• Disney Acid Sequence: Happens frequently in some videos, such as The Best Learning Songs Video Ever.
  • Edutainment Show
  • Fake Interactivity: After Miss Honey tells Libby that L doesn't come after J:
    Miss Honey: Do you know what letter comes after J? (beat) That's right! It's the letter K.
  • Go-to-Sleep Ending:
    • "The Best ABC Video Ever" ends with Lowly sleeping in bed.
    • "The Best Counting Video Ever" ends with Lily sleeping in bed.
    • "The Best Sing-Along Mother Goose Video Ever" ends with Huckle and Lowly falling sleep as Huckle's mother sings "Sleep Baby Sleep".
  • Running Gag: In The Best Learning Songs Video Ever, Bananas Gorilla always comes up seeing a banana, says "Banana!" and takes the banana.
  • Scenery Porn: The videos made after The Best Counting Video Ever have some colorful animation and backgrounds.
  • Sleepyhead: Quincy in The Best ABC Video Ever.
  • Variety Show: Premise of The Best Learning Songs Video Ever.
  • The Voiceless: Unlike most other Richard Scarry media, Lowly Worm does not speak in these videos, instead acting as a Cute Mute.
  • Wrap-Up Song:
    • "The Best ABC Video Ever" ends with Huckle singing "The Alphabet Song".
    • "The Best Counting Video Ever" ends with Lily's mother singing "Tomorrow You Can Count Again".
    • "The Best Busy People Video Ever" has Miss Honey and her students singing "You Can Be Anything You Want to Be" towards the end.
    • "The Best Learning Songs Video Ever" ends with Huckle and all his friends singing a closing song to end their show that goes "Singing and dancing and laughing and growing..."
    • "The Best Sing-Along Mother Goose Video Ever" ends with Huckle's mother singing "Sleep Baby Sleep".

    The Busy World of Richard Scarry (1994–1997) 
  • Adaptational Heroism:
    • Not exactly a "hero" per se, but Bananas Gorilla is more of a good guy in the series than he is in the books, where he's something of a banana thief. He still loves bananas, but he generally won't steal them. In fact, the one time Sergeant Murphy tried to apprehend him for banana theft, he was actually mistaken, and quickly apologized when he realized what was really going on.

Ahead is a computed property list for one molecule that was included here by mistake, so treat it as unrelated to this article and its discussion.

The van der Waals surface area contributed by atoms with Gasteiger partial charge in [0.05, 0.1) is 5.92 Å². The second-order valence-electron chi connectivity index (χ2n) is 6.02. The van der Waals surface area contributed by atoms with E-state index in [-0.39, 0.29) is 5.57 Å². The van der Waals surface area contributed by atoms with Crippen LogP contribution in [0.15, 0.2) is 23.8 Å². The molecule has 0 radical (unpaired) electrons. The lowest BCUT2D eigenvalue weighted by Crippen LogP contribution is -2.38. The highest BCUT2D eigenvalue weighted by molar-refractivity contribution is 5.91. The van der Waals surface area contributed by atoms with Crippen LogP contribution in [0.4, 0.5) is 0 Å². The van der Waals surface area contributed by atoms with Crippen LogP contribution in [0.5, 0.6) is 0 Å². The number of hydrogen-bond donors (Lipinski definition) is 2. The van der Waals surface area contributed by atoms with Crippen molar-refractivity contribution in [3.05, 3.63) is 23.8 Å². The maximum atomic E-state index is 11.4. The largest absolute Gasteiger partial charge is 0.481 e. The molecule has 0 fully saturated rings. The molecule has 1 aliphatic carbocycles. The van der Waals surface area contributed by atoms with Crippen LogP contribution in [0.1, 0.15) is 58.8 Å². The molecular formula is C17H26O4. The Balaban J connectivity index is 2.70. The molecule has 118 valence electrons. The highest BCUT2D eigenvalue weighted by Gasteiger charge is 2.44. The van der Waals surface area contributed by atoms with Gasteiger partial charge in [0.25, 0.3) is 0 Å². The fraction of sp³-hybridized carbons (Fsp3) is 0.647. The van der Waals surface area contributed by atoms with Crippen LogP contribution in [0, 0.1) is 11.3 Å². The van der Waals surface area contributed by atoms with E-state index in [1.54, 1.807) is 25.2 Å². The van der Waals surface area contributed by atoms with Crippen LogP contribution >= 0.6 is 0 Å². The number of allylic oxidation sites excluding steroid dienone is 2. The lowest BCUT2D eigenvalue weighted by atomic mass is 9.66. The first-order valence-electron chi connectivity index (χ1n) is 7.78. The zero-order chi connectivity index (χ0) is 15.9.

• Played somewhat straight with "Sleeping Car Adventure." It's based off the book "Hilda Needs Help!" where Hilda is also going to the seaside on the same train the Cat family is for their vacation. But in "Sleeping Car Adventure," the Cat family invites Hilda along on their vacation to look after Huckle, Sally and Lowly while the parents relax. But as the trip goes on, one calamity after another happens with Hilda (as in the book), and the parents wonder if bringing Hilda along was such a good idea. But at the beach, when Hilda saves Huckle and Lowly from a huge tidal wave, it turns out bringing her along was a great idea after all.
  • Age Lift: Bridget, Sergeant's Murphy's daughter in this series. In the book What Do People Do All Day, she is implied to be a baby, seen in a cradle being bottle-fed by her father. In this series, she walks around, talks and is closer to Sally's age.
  • And Knowing Is Half the Battle: The "Play it Safe" song segments, in-between the second and third episodes of a show. Also between the first and second episodes are the "Imagine That" song segments which teach about how certain things work.
  • Animal Gender-Bender: The Queen of England, a lioness, has a mane in her first appearance. Averted in her later appearances, where she is maneless.
  • Animation Bump: The animation gets a little smoother, fluid and brighter starting with the second season, due to the switch from Hanho Heung-Up to Wang Film Productions.
  • Artistic Age:
    • Bananas Gorilla in this series; he's implied to be an adult and drives a car, yet he's shown attending Miss Honey's class along with Huckle, Hilda, Lowly, etc.
    • Hilda, on the other hand, is supposed to be a child around the same age or slightly older than Huckle, going to Miss Honey's class, but she lives by herself and is sometimes treated like an adult.
  • Artistic License – Biology: One episode has Lowly Worm breaking his bones and having to be put in a cast. Worms are invertebrates (meaning they have no bones at all).
  • Artistic License – Paleontology: The "Imagine That" segment featuring dinosaurs show Jurassic and Cretaceous dinosaurs living at the same time, and a Protoceratops alongside North American genera. Also, Brachiosaurus is depicted as a swamp-dweller not unlike in outdated portrayals (although Apatosaurus is correctly shown as a land-dweller).